By Cynthia Hetherington
Thorough research is necessary in any type of investigation and requires knowledge of available sources and services to accurately answer the questions asked. Whether you are an investigative journalist, researcher, a special agent, or private investigator, it is necessary to implement a consistent methodology that allows you to approach your research in a systematic way, record your findings, and report your analysis.
In this 4-part series, Hg’s Cynthia Hetherington walks you through online and offline resources, how to collect and track information, the importance of understanding the market and industry, and how to use government agency resources. Last week, she introduced the reader to open source resources and the power of the on-the-ground research. This week, she discusses how to gather information during your OSINT investigation using taxonomy.
The Internet is Only One Source
The World Wide Web is not taking over the role of library, archives, or county docket index, so do not consider this useful—but often frustrating—tool the only one to use. There is a bevy of sources available that never make it to the Web. Many county courts are offline, with public records still in file cabinets. Market research and annual reports are deliberately kept in printed form to curtail copyright infringement.
If your investigation leads you to research at the local level, a town library is a good place to usually find localized data cataloged, indexed, and archived. Some towns maintain history rooms or designate a few shelves in their town halls for books written by local authors, and small-town newspapers often report stories from the local residents’ perspectives. If General Motors decided to close plants in Springfield, Illinois, for example, the New York Times might report on GM’s financial burden to maintain such large facilities as the purpose for the closings. However, a newspaper in suburban Springfield is more likely to report on the families who were losing incomes because of the closings.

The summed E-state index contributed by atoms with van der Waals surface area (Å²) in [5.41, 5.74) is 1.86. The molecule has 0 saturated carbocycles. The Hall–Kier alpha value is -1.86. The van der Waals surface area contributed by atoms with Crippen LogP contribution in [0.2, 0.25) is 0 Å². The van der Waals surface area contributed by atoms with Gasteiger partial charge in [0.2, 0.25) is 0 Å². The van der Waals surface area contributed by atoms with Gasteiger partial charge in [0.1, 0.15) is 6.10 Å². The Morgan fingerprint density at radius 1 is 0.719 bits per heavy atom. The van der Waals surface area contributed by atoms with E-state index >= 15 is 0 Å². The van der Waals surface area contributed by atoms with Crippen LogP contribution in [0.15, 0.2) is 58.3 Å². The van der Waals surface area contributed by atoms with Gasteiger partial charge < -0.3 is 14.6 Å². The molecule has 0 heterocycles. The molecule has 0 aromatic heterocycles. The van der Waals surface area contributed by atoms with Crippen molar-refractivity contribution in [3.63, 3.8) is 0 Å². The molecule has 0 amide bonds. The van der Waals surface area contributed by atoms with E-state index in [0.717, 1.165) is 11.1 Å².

Call and email the reference librarian of the public library to inquire about its collection holdings in the community your case takes you. It might take a visit to view the actual documents, because your answers may be in an old file cabinet rarely used or noticed.
Collecting and Tracking Information
When starting your investigation, create an initial word list of terms and expressions. This technique will help you develop additional, helpful words to add that you might not have thought of before. For example, I had a case involving maintenance men who had been in escalator accidents. The client did not want information about accidents involving patrons, of which there were hundreds, but, specifically, he wanted to know about the workers who repair and maintain movable floors and stairs.
Using a Taxonomy
Taxonomy is a classification system. Using the above example, search Google or another search engines for the key terms “escalator, accident, maintenance.” Once you start typing these words, you will realize there are other terms that can work for this search, too. You are now developing word taxonomy—a list of all possible terms and expressions that can get you closer to the answers you need.
Organized into three columns, your taxonomy list for the above example would look like this:
Keep this list on your computer or in a notepad. In this same document, keep descriptive notes for yourself. You may be searching in one direction, find a brand-new lead, and want to pursue that lead. However, you will be better served if you finish the original inquiry and then return to the new lead. This disciplined “to-the-end” approach keeps you from scatterbrained and wandering searches on the Internet.